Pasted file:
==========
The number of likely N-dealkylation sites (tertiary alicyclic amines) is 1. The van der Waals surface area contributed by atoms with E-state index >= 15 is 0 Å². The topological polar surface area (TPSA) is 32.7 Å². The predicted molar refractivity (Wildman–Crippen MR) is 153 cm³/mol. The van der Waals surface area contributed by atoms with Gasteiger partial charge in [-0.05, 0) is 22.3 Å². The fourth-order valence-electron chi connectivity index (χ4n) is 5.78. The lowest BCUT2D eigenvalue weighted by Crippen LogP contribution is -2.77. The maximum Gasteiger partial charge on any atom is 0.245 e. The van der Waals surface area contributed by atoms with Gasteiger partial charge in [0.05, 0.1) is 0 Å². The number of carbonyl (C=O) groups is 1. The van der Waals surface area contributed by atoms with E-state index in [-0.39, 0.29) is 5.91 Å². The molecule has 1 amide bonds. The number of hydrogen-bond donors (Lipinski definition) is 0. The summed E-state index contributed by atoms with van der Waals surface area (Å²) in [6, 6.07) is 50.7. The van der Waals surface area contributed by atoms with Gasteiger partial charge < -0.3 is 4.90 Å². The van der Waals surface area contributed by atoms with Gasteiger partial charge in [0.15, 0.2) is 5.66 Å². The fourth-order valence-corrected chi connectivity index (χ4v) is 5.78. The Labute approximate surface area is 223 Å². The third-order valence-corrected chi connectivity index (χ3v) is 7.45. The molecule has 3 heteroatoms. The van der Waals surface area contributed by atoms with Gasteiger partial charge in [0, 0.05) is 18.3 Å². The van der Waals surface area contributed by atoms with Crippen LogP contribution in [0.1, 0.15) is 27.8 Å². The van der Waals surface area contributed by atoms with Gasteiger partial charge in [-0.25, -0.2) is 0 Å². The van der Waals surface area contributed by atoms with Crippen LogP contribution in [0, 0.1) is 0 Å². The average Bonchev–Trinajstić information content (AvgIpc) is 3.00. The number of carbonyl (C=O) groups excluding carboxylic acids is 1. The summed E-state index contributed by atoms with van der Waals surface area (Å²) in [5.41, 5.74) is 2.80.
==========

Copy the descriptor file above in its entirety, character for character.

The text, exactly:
The number of likely N-dealkylation sites (tertiary alicyclic amines) is 1. The van der Waals surface area contributed by atoms with E-state index >= 15 is 0 Å². The topological polar surface area (TPSA) is 32.7 Å². The predicted molar refractivity (Wildman–Crippen MR) is 153 cm³/mol. The van der Waals surface area contributed by atoms with Gasteiger partial charge in [-0.05, 0) is 22.3 Å². The fourth-order valence-electron chi connectivity index (χ4n) is 5.78. The lowest BCUT2D eigenvalue weighted by Crippen LogP contribution is -2.77. The maximum Gasteiger partial charge on any atom is 0.245 e. The van der Waals surface area contributed by atoms with Gasteiger partial charge in [0.05, 0.1) is 0 Å². The number of carbonyl (C=O) groups is 1. The van der Waals surface area contributed by atoms with E-state index in [-0.39, 0.29) is 5.91 Å². The molecule has 1 amide bonds. The number of hydrogen-bond donors (Lipinski definition) is 0. The summed E-state index contributed by atoms with van der Waals surface area (Å²) in [6, 6.07) is 50.7. The van der Waals surface area contributed by atoms with Gasteiger partial charge < -0.3 is 4.90 Å². The van der Waals surface area contributed by atoms with Gasteiger partial charge in [0.15, 0.2) is 5.66 Å². The fourth-order valence-corrected chi connectivity index (χ4v) is 5.78. The Labute approximate surface area is 223 Å². The third-order valence-corrected chi connectivity index (χ3v) is 7.45. The molecule has 3 heteroatoms. The van der Waals surface area contributed by atoms with Gasteiger partial charge in [0, 0.05) is 18.3 Å². The van der Waals surface area contributed by atoms with Crippen LogP contribution in [0.1, 0.15) is 27.8 Å². The van der Waals surface area contributed by atoms with Gasteiger partial charge in [-0.25, -0.2) is 0 Å². The van der Waals surface area contributed by atoms with Crippen LogP contribution in [0, 0.1) is 0 Å². The average Bonchev–Trinajstić information content (AvgIpc) is 3.00. The number of carbonyl (C=O) groups excluding carboxylic acids is 1. The summed E-state index contributed by atoms with van der Waals surface area (Å²) in [5.41, 5.74) is 2.80.